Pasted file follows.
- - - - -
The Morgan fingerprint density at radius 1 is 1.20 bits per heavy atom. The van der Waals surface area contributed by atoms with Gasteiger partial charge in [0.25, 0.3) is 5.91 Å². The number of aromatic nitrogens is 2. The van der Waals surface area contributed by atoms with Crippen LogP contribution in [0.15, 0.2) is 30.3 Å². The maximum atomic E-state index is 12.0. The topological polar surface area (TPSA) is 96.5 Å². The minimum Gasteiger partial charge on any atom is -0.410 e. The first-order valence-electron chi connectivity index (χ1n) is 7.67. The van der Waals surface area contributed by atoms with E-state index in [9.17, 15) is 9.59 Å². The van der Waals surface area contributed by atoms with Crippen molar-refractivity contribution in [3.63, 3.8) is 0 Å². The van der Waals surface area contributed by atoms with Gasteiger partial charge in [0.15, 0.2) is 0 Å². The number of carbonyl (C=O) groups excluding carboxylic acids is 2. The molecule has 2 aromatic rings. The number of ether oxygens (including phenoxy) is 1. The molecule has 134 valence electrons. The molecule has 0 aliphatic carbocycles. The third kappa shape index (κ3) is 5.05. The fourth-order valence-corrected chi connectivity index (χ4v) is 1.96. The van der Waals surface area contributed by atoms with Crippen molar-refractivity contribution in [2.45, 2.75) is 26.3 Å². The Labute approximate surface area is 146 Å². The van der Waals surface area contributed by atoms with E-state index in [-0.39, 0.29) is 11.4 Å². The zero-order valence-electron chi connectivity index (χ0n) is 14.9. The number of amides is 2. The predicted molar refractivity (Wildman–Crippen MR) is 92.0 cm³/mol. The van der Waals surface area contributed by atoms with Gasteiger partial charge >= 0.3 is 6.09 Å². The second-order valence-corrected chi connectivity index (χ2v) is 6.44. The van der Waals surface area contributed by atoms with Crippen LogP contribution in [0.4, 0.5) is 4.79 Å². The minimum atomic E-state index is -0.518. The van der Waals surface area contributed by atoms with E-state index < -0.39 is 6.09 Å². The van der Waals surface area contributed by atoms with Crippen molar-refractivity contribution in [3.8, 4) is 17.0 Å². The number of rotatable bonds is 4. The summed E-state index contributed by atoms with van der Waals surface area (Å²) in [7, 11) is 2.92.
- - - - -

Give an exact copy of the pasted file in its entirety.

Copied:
The Morgan fingerprint density at radius 1 is 1.20 bits per heavy atom. The van der Waals surface area contributed by atoms with Gasteiger partial charge in [0.25, 0.3) is 5.91 Å². The number of aromatic nitrogens is 2. The van der Waals surface area contributed by atoms with Crippen LogP contribution in [0.15, 0.2) is 30.3 Å². The maximum atomic E-state index is 12.0. The topological polar surface area (TPSA) is 96.5 Å². The minimum Gasteiger partial charge on any atom is -0.410 e. The first-order valence-electron chi connectivity index (χ1n) is 7.67. The van der Waals surface area contributed by atoms with E-state index in [9.17, 15) is 9.59 Å². The van der Waals surface area contributed by atoms with Crippen molar-refractivity contribution in [3.63, 3.8) is 0 Å². The van der Waals surface area contributed by atoms with Gasteiger partial charge in [0.15, 0.2) is 0 Å². The number of carbonyl (C=O) groups excluding carboxylic acids is 2. The molecule has 2 aromatic rings. The number of ether oxygens (including phenoxy) is 1. The molecule has 134 valence electrons. The molecule has 0 aliphatic carbocycles. The third kappa shape index (κ3) is 5.05. The fourth-order valence-corrected chi connectivity index (χ4v) is 1.96. The van der Waals surface area contributed by atoms with Crippen molar-refractivity contribution in [2.45, 2.75) is 26.3 Å². The Labute approximate surface area is 146 Å². The van der Waals surface area contributed by atoms with E-state index in [-0.39, 0.29) is 11.4 Å². The zero-order valence-electron chi connectivity index (χ0n) is 14.9. The number of amides is 2. The predicted molar refractivity (Wildman–Crippen MR) is 92.0 cm³/mol. The van der Waals surface area contributed by atoms with Gasteiger partial charge >= 0.3 is 6.09 Å². The second-order valence-corrected chi connectivity index (χ2v) is 6.44. The van der Waals surface area contributed by atoms with Crippen LogP contribution in [0.4, 0.5) is 4.79 Å². The minimum atomic E-state index is -0.518. The van der Waals surface area contributed by atoms with E-state index < -0.39 is 6.09 Å². The van der Waals surface area contributed by atoms with Crippen molar-refractivity contribution in [3.8, 4) is 17.0 Å². The number of rotatable bonds is 4. The summed E-state index contributed by atoms with van der Waals surface area (Å²) in [7, 11) is 2.92.